Counting Chickens - A Few Words About Word Counts at Hope Vestergaard's site.

On Word Counts and Novel Length at The Swivet.

Word Counts at Stacy Whitman's Grimoire.

Hi/Lo Books: Writing for Reluctant Readers at Writing World (stated count of 400-1200 words).

Hi-Lo Books for Upper Elementary Grades at ALA (example titles ranging from 10-90k words).

Writing for Children - Age Categories Determine the Guidelines for Your Children’s Book at Suite 101.

For non-fiction MG/YA I looked at 2009 nonfiction mg/ya nominations for YALSA and the Cybils.

Tip!  Use Renaissance Learning to research word counts on existing titles.  I recommend looking at a large variety to avoid exceptions.

Agent Spotlight: Taylor Martindale Kean

This week's Agent Spotlight features Taylor Martindale Kean of Full Circle Literary.
Status: Open to submissions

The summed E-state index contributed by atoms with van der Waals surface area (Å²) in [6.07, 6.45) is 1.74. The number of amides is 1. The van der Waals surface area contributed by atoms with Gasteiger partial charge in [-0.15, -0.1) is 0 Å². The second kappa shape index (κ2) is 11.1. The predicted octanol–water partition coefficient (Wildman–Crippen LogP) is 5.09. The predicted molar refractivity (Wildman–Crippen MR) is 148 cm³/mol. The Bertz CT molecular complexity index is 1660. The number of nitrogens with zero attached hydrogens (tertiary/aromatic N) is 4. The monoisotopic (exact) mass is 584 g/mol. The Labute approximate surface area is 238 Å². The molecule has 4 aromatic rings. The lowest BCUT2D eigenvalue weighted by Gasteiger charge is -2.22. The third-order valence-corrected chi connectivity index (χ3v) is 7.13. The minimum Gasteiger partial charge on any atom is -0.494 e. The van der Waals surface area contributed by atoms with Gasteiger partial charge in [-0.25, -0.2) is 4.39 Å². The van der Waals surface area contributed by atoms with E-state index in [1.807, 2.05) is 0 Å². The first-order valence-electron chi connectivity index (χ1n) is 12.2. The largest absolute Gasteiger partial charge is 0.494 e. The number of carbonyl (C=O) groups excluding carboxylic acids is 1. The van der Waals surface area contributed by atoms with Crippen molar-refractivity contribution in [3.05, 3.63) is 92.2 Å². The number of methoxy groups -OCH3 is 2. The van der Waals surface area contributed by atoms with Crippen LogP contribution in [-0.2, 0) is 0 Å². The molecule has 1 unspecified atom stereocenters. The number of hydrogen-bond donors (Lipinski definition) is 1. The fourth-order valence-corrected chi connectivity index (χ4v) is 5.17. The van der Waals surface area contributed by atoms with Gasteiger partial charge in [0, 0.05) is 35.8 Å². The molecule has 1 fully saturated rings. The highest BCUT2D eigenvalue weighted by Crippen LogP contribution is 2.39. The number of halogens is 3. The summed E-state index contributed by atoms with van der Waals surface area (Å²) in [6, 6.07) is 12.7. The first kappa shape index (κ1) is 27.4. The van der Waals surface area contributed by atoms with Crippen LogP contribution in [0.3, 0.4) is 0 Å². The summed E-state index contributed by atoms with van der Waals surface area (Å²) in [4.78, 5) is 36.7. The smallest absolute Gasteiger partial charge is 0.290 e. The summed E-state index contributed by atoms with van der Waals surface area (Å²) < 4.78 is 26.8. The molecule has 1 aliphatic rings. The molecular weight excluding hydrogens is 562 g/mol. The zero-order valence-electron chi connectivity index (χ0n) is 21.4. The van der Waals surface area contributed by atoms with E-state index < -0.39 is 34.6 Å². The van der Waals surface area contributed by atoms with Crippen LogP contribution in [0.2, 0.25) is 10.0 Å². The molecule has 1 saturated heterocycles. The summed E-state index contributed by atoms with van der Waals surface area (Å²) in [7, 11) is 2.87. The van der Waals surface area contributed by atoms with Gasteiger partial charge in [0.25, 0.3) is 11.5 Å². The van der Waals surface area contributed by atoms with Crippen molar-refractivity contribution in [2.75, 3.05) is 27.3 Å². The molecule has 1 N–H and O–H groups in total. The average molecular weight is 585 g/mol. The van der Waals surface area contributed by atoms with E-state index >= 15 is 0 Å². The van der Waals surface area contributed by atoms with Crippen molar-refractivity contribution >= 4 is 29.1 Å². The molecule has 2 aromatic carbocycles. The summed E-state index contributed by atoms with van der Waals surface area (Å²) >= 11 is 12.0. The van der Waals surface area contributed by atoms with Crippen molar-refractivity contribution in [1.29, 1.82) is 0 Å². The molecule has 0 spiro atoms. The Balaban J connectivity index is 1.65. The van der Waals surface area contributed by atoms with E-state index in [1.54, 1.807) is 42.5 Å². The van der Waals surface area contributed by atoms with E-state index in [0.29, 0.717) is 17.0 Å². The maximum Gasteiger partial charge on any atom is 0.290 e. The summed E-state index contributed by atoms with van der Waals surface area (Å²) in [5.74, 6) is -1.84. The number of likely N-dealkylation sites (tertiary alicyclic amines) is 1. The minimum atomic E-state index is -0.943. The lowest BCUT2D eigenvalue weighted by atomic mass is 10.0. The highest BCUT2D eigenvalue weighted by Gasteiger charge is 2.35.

About: "Taylor Martindale Kean is a literary agent with Full Circle Literary, representing primarily middle grade fiction, young adult fiction, and illustrators. She is a graduate of The College of William and Mary, where she studied English and Hispanic Studies.
Taylor is looking for young adult fiction and literary middle grade fiction, across all genres. She is interested in finding unique and unforgettable voices in contemporary, fantasy, historical and magical realism novels. She is looking for books that demand to be read. More than anything, Taylor is looking for diverse, character-driven stories that bring their worlds vividly to life, and voices that are honest, original and interesting. Clients include: Emery Lord, Tirzah Price,  David Bowles, Sylvie Lacroix, Anoosha Syed, Isabel Strychacz, Gloria Amescua, Olivia Sua and more. When not working, Taylor can be found traveling, cooking, spending time with loved ones, or (surprise!) lost in a good book.
" (From the agency website)
About the Agency:
"Full Circle Literary is a full-service literary agency, offering a full circle approach to literary representation. Our team has diverse experience in book publishing including editorial, marketing, publicity, legal and rights, which we use collectively to build careers book by book.